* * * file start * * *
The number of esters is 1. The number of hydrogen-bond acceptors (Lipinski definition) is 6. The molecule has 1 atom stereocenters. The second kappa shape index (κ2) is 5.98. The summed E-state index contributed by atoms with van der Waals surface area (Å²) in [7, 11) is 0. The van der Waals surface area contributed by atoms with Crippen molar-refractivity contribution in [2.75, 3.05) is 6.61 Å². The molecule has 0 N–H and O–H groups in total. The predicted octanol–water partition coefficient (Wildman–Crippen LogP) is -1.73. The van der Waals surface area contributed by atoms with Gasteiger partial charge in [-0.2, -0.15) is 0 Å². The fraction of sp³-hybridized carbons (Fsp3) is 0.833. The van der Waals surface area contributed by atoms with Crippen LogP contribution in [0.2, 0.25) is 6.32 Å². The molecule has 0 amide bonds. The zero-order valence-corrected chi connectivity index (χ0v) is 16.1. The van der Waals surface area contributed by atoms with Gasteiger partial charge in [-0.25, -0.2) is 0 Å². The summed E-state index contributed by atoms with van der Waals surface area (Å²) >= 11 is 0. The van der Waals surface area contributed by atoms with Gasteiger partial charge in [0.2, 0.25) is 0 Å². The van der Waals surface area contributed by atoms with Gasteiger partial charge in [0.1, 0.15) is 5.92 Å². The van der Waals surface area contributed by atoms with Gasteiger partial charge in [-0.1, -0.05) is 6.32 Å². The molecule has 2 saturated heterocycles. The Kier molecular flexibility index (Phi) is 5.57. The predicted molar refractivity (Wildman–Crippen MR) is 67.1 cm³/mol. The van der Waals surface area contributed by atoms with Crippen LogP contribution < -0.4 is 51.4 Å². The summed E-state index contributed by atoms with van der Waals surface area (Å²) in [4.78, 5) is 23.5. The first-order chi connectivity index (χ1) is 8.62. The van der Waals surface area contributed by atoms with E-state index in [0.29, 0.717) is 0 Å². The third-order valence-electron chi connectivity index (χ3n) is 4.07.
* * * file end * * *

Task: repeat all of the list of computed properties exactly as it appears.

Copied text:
The number of esters is 1. The number of hydrogen-bond acceptors (Lipinski definition) is 6. The molecule has 1 atom stereocenters. The second kappa shape index (κ2) is 5.98. The summed E-state index contributed by atoms with van der Waals surface area (Å²) in [7, 11) is 0. The van der Waals surface area contributed by atoms with Crippen molar-refractivity contribution in [2.75, 3.05) is 6.61 Å². The molecule has 0 N–H and O–H groups in total. The predicted octanol–water partition coefficient (Wildman–Crippen LogP) is -1.73. The van der Waals surface area contributed by atoms with Gasteiger partial charge in [-0.2, -0.15) is 0 Å². The fraction of sp³-hybridized carbons (Fsp3) is 0.833. The van der Waals surface area contributed by atoms with Crippen LogP contribution in [0.2, 0.25) is 6.32 Å². The molecule has 0 amide bonds. The zero-order valence-corrected chi connectivity index (χ0v) is 16.1. The van der Waals surface area contributed by atoms with Gasteiger partial charge in [-0.25, -0.2) is 0 Å². The summed E-state index contributed by atoms with van der Waals surface area (Å²) >= 11 is 0. The van der Waals surface area contributed by atoms with Gasteiger partial charge in [0.2, 0.25) is 0 Å². The van der Waals surface area contributed by atoms with Gasteiger partial charge in [0.1, 0.15) is 5.92 Å². The van der Waals surface area contributed by atoms with Gasteiger partial charge in [-0.1, -0.05) is 6.32 Å². The molecule has 2 saturated heterocycles. The Kier molecular flexibility index (Phi) is 5.57. The predicted molar refractivity (Wildman–Crippen MR) is 67.1 cm³/mol. The van der Waals surface area contributed by atoms with Crippen LogP contribution < -0.4 is 51.4 Å². The summed E-state index contributed by atoms with van der Waals surface area (Å²) in [4.78, 5) is 23.5. The first-order chi connectivity index (χ1) is 8.62. The van der Waals surface area contributed by atoms with E-state index in [0.29, 0.717) is 0 Å². The third-order valence-electron chi connectivity index (χ3n) is 4.07.